Congrats to Abigail Horn & Brett Swetzer of the EDPa Federal Defenders for a nice win.


N.B. has great resources for all sorts of sentencing issues and should be consulted whenever reviewing a P.S.R.’s sentencing calculations. The United States Sentencing Commission website also allows the download of the current Sentencing Guidelines and updates. It also offers a Guidelines calculator, which, when used in tandem with the materials, helps untangle federal criminal law’s version of the uncertainty principle






Tuesday, February 09, 2021

District court erred by: (1) failing to inquire into reasons for defendant's dissatisfaction with appointed counsel; (2) failing to make independent determination regarding consulation between defendant and appointed counsel about PSR; (3) imposing certain conditions of supervised release; and imposing special assessment under JVTA

 Defendant Charles Senke was convicted after trial for attempted sex offenses involving a minor. He raised four objections on appeal. The Third Circuit affirmed his convictions, but vacated and remanded for further proceedings surrounding sentencing. United States v. Senke, __ F.3d __, 2021 WL 244056 (3d Cir. Jan. 25, 2021).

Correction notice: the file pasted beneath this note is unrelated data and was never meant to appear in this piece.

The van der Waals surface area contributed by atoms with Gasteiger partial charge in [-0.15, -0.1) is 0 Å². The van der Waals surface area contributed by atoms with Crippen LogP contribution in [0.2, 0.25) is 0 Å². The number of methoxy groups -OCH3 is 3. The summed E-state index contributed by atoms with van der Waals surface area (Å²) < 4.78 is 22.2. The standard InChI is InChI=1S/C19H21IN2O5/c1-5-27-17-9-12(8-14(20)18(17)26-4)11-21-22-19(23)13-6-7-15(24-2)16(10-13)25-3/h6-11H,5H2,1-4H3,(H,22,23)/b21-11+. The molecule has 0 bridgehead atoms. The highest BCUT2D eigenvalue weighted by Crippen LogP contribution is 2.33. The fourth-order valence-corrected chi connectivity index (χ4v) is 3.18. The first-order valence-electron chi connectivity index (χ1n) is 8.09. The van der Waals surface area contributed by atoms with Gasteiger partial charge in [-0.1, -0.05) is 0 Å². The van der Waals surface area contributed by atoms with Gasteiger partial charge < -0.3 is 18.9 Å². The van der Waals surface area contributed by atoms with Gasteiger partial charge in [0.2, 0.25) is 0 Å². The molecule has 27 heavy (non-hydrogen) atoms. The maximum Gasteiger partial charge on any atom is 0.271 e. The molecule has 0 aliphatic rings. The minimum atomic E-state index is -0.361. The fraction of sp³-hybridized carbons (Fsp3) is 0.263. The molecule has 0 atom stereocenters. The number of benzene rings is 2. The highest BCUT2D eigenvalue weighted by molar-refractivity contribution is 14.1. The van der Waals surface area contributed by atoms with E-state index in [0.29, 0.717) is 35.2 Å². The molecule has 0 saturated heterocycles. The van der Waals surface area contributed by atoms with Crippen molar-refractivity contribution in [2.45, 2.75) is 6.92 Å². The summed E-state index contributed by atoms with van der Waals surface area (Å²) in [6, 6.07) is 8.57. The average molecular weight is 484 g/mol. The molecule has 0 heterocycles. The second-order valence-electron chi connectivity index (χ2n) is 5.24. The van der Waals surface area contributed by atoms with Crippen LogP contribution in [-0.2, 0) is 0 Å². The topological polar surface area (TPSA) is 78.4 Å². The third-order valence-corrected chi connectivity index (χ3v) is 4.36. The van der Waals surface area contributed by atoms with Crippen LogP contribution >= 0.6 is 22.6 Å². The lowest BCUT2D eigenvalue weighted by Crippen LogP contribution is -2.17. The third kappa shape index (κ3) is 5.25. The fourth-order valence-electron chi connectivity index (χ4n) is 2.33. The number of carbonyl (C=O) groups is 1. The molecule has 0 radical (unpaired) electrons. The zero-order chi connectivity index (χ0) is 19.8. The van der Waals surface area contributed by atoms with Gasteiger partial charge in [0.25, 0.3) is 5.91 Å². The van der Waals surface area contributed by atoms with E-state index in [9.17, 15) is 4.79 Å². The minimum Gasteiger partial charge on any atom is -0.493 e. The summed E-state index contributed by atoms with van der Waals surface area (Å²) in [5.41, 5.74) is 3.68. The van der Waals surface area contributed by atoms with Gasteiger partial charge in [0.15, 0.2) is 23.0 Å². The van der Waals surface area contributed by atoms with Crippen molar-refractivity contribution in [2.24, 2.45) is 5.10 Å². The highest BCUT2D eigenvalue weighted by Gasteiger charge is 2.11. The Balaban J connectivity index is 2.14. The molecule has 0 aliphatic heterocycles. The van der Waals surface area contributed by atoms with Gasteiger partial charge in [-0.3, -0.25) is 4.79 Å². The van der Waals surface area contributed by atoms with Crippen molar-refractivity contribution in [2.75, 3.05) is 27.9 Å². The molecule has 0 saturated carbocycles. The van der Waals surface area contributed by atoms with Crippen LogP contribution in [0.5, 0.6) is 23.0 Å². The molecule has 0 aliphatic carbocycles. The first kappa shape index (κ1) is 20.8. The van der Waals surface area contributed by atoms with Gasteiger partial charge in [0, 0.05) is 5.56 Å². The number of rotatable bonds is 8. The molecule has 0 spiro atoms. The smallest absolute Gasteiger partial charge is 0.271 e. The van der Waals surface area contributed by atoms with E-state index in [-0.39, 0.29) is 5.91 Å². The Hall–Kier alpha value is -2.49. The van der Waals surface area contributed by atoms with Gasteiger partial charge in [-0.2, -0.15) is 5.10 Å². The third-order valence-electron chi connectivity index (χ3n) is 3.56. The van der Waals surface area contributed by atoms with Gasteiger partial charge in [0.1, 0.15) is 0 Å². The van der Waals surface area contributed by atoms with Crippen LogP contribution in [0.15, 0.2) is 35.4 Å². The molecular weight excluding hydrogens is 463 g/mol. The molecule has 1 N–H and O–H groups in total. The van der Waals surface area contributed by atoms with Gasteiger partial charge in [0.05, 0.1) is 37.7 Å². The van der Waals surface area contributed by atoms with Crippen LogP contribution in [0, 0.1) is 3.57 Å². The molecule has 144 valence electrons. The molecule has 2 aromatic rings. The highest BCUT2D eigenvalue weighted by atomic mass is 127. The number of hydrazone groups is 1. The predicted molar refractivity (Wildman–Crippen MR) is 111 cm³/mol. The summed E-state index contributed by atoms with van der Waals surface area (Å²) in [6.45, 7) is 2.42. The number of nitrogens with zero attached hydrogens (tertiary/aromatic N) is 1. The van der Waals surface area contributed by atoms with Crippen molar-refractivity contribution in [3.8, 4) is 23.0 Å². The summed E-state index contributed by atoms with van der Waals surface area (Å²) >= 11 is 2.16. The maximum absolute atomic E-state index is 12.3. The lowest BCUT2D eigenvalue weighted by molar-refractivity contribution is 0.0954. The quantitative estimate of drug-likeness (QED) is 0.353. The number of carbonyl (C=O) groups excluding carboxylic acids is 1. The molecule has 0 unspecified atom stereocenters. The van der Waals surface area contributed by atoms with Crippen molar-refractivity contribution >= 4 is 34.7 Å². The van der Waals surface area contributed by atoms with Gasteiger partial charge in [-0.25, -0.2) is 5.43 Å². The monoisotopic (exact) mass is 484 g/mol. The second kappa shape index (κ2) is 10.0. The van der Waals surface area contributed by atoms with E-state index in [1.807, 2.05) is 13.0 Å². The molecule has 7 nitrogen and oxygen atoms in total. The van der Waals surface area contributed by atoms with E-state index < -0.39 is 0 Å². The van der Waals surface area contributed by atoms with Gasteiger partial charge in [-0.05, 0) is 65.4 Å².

(1) Although Senke did not specifically request substitute counsel in his pro se pretrial motion complaining about his attorney, the district court was required to inquire into reasons for defendant's dissatisfaction with his appointed attorney. Senke's communication to district court raised serious issues, including that attorney was not preparing for trial or reviewing evidence with defendant, attorney brought strained relationship to district court's attention at pretrial conference that defendant did not attend, explaining that conflict stemmed from his refusal to file additional pretrial motions and defendant's insistence that he do so, and district court had no good reason to believe that communication issues were resolved. However, Senke's claim did not constitute one of structural error requiring per se reversal. He could not assert he was deprived of counsel of choice because he had appointed counsel. He also was not claiming that he had been deprived of his right to represent himself. Instead, he claimed he was deprived of ineffective assistance of counsel. Acting in accordance with its general procedure, the Third Circuit declined to entertain Senke's claim of ineffective assistance of counsel on direct appeal where Senke did not attempt to show prejudice and district court had not yet evaluated the matter. Instead, it upheld Senke's conviction without prejudice to his ability to bring an ineffective assistance of counsel claim in a 28 U.S.C. § 2255 proceeding.